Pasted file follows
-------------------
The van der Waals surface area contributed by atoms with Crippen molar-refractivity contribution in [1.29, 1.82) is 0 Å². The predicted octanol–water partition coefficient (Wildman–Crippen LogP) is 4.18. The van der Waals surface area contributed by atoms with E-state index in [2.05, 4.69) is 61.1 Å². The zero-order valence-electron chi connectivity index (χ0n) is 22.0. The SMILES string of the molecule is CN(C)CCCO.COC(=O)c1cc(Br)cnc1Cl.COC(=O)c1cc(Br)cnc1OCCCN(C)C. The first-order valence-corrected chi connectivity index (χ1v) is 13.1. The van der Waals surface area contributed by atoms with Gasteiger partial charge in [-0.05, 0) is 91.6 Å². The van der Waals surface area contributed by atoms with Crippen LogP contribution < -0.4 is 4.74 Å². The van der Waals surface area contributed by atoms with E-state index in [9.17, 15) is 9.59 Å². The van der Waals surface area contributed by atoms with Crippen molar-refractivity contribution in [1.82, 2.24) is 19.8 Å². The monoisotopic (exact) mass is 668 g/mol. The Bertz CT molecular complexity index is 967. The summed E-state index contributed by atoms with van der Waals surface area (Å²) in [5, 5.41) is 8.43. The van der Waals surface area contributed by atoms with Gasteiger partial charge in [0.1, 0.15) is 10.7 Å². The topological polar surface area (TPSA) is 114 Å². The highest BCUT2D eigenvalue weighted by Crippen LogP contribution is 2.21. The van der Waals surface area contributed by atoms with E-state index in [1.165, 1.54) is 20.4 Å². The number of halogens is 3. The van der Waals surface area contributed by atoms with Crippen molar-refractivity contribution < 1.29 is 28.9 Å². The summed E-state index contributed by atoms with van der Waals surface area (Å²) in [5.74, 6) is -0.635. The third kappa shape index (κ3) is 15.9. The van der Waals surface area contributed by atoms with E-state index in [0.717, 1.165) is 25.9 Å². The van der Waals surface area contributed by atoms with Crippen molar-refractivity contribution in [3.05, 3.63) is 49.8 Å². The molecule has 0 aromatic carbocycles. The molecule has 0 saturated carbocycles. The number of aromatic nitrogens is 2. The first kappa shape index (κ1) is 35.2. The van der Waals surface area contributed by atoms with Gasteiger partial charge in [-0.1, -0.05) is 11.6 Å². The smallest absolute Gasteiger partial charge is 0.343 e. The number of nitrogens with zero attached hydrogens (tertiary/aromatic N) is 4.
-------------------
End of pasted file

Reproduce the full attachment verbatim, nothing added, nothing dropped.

The van der Waals surface area contributed by atoms with Crippen molar-refractivity contribution in [1.29, 1.82) is 0 Å². The predicted octanol–water partition coefficient (Wildman–Crippen LogP) is 4.18. The van der Waals surface area contributed by atoms with E-state index in [2.05, 4.69) is 61.1 Å². The zero-order valence-electron chi connectivity index (χ0n) is 22.0. The SMILES string of the molecule is CN(C)CCCO.COC(=O)c1cc(Br)cnc1Cl.COC(=O)c1cc(Br)cnc1OCCCN(C)C. The first-order valence-corrected chi connectivity index (χ1v) is 13.1. The van der Waals surface area contributed by atoms with Gasteiger partial charge in [-0.05, 0) is 91.6 Å². The van der Waals surface area contributed by atoms with Crippen LogP contribution < -0.4 is 4.74 Å². The van der Waals surface area contributed by atoms with E-state index in [9.17, 15) is 9.59 Å². The van der Waals surface area contributed by atoms with Crippen molar-refractivity contribution in [1.82, 2.24) is 19.8 Å². The monoisotopic (exact) mass is 668 g/mol. The Bertz CT molecular complexity index is 967. The summed E-state index contributed by atoms with van der Waals surface area (Å²) in [5, 5.41) is 8.43. The van der Waals surface area contributed by atoms with Gasteiger partial charge in [0.1, 0.15) is 10.7 Å². The topological polar surface area (TPSA) is 114 Å². The highest BCUT2D eigenvalue weighted by Crippen LogP contribution is 2.21. The van der Waals surface area contributed by atoms with E-state index in [1.165, 1.54) is 20.4 Å². The number of halogens is 3. The van der Waals surface area contributed by atoms with Crippen molar-refractivity contribution < 1.29 is 28.9 Å². The summed E-state index contributed by atoms with van der Waals surface area (Å²) in [5.74, 6) is -0.635. The third kappa shape index (κ3) is 15.9. The van der Waals surface area contributed by atoms with E-state index in [0.717, 1.165) is 25.9 Å². The van der Waals surface area contributed by atoms with Crippen molar-refractivity contribution in [3.05, 3.63) is 49.8 Å². The molecule has 0 aromatic carbocycles. The molecule has 0 saturated carbocycles. The number of aromatic nitrogens is 2. The first kappa shape index (κ1) is 35.2. The van der Waals surface area contributed by atoms with Gasteiger partial charge in [-0.1, -0.05) is 11.6 Å². The smallest absolute Gasteiger partial charge is 0.343 e. The number of nitrogens with zero attached hydrogens (tertiary/aromatic N) is 4.